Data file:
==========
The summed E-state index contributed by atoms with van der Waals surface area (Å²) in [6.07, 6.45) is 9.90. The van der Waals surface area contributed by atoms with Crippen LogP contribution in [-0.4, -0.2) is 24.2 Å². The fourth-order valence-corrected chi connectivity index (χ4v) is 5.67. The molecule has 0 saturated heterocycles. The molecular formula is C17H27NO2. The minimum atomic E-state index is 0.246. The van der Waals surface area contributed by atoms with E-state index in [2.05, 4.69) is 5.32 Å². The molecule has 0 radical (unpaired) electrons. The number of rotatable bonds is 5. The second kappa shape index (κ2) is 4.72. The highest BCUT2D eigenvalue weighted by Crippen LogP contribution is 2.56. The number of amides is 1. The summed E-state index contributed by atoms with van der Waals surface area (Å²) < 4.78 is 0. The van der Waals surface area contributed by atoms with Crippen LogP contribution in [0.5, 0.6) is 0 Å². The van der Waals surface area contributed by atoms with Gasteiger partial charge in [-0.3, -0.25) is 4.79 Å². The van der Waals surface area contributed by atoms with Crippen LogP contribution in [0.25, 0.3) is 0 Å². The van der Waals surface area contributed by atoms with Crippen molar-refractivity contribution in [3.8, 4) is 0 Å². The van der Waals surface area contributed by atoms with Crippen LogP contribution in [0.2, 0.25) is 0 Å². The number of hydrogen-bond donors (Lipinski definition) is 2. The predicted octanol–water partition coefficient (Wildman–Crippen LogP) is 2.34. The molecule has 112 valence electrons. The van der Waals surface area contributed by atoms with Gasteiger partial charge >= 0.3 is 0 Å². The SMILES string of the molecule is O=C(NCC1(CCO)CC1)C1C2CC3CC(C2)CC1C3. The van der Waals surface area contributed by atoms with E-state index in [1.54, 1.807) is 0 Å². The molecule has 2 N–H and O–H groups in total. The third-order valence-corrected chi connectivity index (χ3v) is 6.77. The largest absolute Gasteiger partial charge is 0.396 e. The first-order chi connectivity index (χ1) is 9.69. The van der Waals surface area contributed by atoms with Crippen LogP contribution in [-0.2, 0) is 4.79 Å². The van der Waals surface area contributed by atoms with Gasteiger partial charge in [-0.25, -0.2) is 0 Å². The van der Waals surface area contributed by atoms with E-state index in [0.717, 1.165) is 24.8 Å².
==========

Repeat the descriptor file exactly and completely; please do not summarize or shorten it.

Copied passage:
The summed E-state index contributed by atoms with van der Waals surface area (Å²) in [6.07, 6.45) is 9.90. The van der Waals surface area contributed by atoms with Crippen LogP contribution in [-0.4, -0.2) is 24.2 Å². The fourth-order valence-corrected chi connectivity index (χ4v) is 5.67. The molecule has 0 saturated heterocycles. The molecular formula is C17H27NO2. The minimum atomic E-state index is 0.246. The van der Waals surface area contributed by atoms with E-state index in [2.05, 4.69) is 5.32 Å². The molecule has 0 radical (unpaired) electrons. The number of rotatable bonds is 5. The second kappa shape index (κ2) is 4.72. The highest BCUT2D eigenvalue weighted by Crippen LogP contribution is 2.56. The number of amides is 1. The summed E-state index contributed by atoms with van der Waals surface area (Å²) < 4.78 is 0. The van der Waals surface area contributed by atoms with Crippen LogP contribution in [0.5, 0.6) is 0 Å². The van der Waals surface area contributed by atoms with Gasteiger partial charge in [-0.3, -0.25) is 4.79 Å². The van der Waals surface area contributed by atoms with Crippen LogP contribution in [0.25, 0.3) is 0 Å². The van der Waals surface area contributed by atoms with Crippen molar-refractivity contribution in [3.8, 4) is 0 Å². The van der Waals surface area contributed by atoms with Crippen LogP contribution in [0.2, 0.25) is 0 Å². The number of hydrogen-bond donors (Lipinski definition) is 2. The predicted octanol–water partition coefficient (Wildman–Crippen LogP) is 2.34. The molecule has 112 valence electrons. The van der Waals surface area contributed by atoms with Gasteiger partial charge >= 0.3 is 0 Å². The SMILES string of the molecule is O=C(NCC1(CCO)CC1)C1C2CC3CC(C2)CC1C3. The van der Waals surface area contributed by atoms with E-state index in [1.54, 1.807) is 0 Å². The molecule has 2 N–H and O–H groups in total. The third-order valence-corrected chi connectivity index (χ3v) is 6.77. The largest absolute Gasteiger partial charge is 0.396 e. The first-order chi connectivity index (χ1) is 9.69. The van der Waals surface area contributed by atoms with Crippen LogP contribution in [-0.2, 0) is 4.79 Å². The van der Waals surface area contributed by atoms with Gasteiger partial charge in [-0.25, -0.2) is 0 Å². The van der Waals surface area contributed by atoms with E-state index in [0.717, 1.165) is 24.8 Å².